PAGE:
Lessons for the new philanthropy from the experiences of the past

Lessons for the new philanthropy from the experiences of the past

At the time of independence, India was extremely poor, both economically and in terms of modern institutions. The context then was the aftermath of two terrible human tragedies—the Bengal famine, which claimed an estimated 1.5 million lives, and the partition.

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International philanthropic support in the 1950s and 1960s from institutions such as the Ford and Rockefeller Foundations was significant at this time not so much in quantitative terms by today’s standards, but in terms of appropriate, timely and quality inputs. The direct impact of such assistance cannot be easily quantified, but it laid the foundations for accelerated growth in the years to come. Examples include the impressive growth of the microfinance industry in South Asia, which can perhaps claim its origins from a seed research grant to Prof. Yunus from Ford in Bangladesh in 1970, and subsequently grants to a large network of other organizations and associations. An important lesson for angel investors in the social sector is to back innovative ideas, not all of which will succeed, but which might otherwise not see the light of day.

Another success story is the breeding of high-yielding dwarf wheat and maize by Norman Borlaug in Mexico with funding support from the Rockefeller Foundation and the transfer of such technology to rice in India averted famine for a generation of Indians. But second- and third-generation problems have come to the fore, forcing donors and implementers such as the network of centres belonging to the Consultative Group on International Agricultural Research (CGIAR) to undertake a major reform in the way programmes are funded and implemented.

In spite of several successes, the glass is only two-thirds full. One-third of our citizens live in conditions of abject poverty, with dismal social services, especially for health and education.

The UN Human Development Index puts India in the lowest third among nations, and India will be unable to meet most if not all of the Millennium Development Goals by 2015. There is a shining part to the India story and a dark side. Why should this be? Resources are no longer such a constraint as before but there is need for more given the scale of the challenges we face.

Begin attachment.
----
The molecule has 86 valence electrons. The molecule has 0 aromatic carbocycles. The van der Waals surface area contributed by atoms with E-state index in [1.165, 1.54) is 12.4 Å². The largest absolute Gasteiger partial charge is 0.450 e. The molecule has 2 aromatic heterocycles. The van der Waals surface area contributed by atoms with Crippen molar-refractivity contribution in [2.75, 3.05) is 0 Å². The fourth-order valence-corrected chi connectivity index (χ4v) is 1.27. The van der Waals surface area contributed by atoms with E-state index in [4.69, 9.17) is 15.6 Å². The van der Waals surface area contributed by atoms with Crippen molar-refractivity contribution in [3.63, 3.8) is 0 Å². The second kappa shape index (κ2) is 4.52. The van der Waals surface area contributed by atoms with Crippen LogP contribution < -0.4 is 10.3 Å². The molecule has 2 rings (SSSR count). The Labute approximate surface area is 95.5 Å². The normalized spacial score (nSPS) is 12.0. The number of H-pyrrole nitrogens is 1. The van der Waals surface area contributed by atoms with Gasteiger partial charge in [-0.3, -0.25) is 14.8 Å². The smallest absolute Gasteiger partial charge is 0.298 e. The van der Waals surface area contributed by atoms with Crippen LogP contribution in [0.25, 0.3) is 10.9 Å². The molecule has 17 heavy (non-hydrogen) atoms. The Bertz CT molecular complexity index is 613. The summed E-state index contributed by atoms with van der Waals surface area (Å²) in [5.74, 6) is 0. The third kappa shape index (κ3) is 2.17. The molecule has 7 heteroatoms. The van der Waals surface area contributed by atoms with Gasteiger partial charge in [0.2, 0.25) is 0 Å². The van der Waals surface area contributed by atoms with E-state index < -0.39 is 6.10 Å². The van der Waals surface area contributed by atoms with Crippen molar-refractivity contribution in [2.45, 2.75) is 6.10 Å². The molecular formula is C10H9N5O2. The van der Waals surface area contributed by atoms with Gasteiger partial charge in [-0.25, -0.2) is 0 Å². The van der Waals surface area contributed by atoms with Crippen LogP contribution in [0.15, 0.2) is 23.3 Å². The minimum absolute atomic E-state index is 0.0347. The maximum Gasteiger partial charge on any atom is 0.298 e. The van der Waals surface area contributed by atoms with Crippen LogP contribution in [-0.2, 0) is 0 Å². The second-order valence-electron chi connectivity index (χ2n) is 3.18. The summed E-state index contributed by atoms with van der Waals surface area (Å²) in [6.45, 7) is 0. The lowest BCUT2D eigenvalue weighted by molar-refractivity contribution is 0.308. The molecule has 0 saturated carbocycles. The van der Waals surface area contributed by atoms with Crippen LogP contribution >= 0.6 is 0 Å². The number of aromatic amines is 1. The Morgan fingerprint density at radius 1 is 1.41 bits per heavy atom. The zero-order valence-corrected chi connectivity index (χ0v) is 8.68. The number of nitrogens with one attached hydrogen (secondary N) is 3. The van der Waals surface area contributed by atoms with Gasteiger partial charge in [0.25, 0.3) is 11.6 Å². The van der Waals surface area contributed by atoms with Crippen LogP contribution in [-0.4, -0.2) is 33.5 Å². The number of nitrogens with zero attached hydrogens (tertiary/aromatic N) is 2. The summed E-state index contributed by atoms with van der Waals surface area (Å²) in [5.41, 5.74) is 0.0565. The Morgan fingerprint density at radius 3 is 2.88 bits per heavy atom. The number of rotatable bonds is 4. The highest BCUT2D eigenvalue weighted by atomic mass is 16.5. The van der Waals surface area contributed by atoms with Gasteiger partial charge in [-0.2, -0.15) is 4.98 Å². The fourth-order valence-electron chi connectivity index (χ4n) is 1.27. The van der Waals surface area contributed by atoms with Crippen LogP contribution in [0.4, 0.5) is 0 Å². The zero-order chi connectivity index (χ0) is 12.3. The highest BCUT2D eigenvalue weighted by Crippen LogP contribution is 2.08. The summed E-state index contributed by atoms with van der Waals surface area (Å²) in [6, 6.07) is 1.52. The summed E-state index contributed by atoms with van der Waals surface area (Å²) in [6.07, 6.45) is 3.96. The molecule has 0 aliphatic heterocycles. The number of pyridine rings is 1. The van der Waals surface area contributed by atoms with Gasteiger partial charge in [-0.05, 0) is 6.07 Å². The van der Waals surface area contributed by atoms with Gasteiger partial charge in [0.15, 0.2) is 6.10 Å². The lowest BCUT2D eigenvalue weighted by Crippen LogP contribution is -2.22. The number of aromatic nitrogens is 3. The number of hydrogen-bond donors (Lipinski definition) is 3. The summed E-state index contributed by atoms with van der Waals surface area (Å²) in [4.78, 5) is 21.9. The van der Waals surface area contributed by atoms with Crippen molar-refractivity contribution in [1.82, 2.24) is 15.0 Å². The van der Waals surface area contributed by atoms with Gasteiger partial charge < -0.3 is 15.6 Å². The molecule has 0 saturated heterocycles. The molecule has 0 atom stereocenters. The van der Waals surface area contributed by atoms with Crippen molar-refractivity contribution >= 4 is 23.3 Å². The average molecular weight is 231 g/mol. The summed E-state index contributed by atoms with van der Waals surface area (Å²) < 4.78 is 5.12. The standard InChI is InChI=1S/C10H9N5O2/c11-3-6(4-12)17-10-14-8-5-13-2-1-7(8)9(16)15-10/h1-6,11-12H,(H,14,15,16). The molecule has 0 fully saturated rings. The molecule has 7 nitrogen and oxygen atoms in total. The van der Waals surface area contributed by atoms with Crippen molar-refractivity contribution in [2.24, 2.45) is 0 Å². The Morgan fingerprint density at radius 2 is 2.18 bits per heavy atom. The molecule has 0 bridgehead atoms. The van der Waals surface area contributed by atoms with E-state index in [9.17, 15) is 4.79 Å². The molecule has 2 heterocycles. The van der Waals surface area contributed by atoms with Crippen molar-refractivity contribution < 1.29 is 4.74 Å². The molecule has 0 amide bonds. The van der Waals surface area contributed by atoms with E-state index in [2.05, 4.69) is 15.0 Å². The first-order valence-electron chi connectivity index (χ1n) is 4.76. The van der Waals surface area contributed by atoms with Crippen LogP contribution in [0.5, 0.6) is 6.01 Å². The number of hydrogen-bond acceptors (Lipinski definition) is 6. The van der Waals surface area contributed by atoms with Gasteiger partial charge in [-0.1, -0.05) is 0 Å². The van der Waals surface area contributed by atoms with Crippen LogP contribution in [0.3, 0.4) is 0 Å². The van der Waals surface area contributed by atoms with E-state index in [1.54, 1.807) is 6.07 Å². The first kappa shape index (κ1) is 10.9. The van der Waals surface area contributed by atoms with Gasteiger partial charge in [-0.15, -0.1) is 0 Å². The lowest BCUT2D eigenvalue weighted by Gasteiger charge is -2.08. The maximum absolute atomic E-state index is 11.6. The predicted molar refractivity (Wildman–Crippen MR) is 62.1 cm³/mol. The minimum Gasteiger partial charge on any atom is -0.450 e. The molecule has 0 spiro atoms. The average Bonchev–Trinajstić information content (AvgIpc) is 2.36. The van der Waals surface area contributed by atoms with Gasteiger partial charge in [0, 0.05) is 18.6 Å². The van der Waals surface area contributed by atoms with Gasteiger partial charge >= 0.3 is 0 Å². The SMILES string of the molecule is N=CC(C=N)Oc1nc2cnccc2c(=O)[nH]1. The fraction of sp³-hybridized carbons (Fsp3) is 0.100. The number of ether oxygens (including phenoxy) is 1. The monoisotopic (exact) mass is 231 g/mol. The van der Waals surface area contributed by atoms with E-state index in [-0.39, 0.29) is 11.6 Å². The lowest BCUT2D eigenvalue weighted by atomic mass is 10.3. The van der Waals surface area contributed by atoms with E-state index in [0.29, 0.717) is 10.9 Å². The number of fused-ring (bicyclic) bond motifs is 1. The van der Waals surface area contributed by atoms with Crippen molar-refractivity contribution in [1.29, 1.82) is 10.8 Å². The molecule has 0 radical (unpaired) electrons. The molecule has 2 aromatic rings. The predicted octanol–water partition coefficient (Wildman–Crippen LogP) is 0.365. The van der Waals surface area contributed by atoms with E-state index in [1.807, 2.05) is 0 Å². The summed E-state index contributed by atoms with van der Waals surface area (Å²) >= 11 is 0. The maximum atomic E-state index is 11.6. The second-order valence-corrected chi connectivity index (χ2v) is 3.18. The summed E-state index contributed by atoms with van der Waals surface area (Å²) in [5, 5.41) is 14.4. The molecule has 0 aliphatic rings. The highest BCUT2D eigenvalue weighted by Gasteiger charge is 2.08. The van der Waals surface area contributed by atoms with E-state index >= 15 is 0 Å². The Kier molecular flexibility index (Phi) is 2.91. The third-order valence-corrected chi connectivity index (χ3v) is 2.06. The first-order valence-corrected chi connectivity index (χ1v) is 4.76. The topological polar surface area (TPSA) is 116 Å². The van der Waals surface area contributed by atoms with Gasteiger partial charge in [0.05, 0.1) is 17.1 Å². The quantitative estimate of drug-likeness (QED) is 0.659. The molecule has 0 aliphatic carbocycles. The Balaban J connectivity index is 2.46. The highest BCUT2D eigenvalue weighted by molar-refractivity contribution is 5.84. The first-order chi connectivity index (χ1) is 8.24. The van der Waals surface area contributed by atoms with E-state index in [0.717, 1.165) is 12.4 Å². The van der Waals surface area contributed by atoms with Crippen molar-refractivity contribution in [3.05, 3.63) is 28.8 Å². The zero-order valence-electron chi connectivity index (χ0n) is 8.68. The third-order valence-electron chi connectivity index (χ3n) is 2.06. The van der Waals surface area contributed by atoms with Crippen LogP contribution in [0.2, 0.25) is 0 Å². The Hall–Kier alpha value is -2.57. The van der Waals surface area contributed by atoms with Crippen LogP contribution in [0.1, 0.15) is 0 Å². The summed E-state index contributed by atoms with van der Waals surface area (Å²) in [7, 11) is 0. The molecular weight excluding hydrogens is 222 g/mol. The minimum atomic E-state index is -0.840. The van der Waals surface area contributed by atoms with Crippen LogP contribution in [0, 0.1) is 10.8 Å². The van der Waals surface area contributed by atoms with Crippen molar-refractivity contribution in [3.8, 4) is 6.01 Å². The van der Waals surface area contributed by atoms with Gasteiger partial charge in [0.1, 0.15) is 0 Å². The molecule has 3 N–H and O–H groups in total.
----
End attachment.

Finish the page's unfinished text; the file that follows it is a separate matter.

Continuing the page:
India has the technical expertise to meet the challenges and is also well linked to the globalized world. Perhaps, the lessons learnt from the past can help improve the design, delivery and sustainability of new interventions.

An important point for new philanthropy to note is that they need not venture out alone but might be more effective in a collaborative effort. Four major US foundations—Carnegie Corporation of New York, Ford, Rockefeller and MacArthur— launched in 2000 the Partnership for Higher Education in Africa, supporting universities to transform themselves. A similar kind of a collaborative initiative is Climate Works. Indian institutions of higher education can certainly benefit from similar support as well.

Finally, with the growing role of the market and a paradigm shift in the offing from a welfarist social policy to a more market-based one, there is also scope for socially responsible investing. This has been termed as impact investing, described as the emerging hybrid of philanthropy and private equity. If India can get its act together, there is no reason why we cannot have a shining India in our lifetime.

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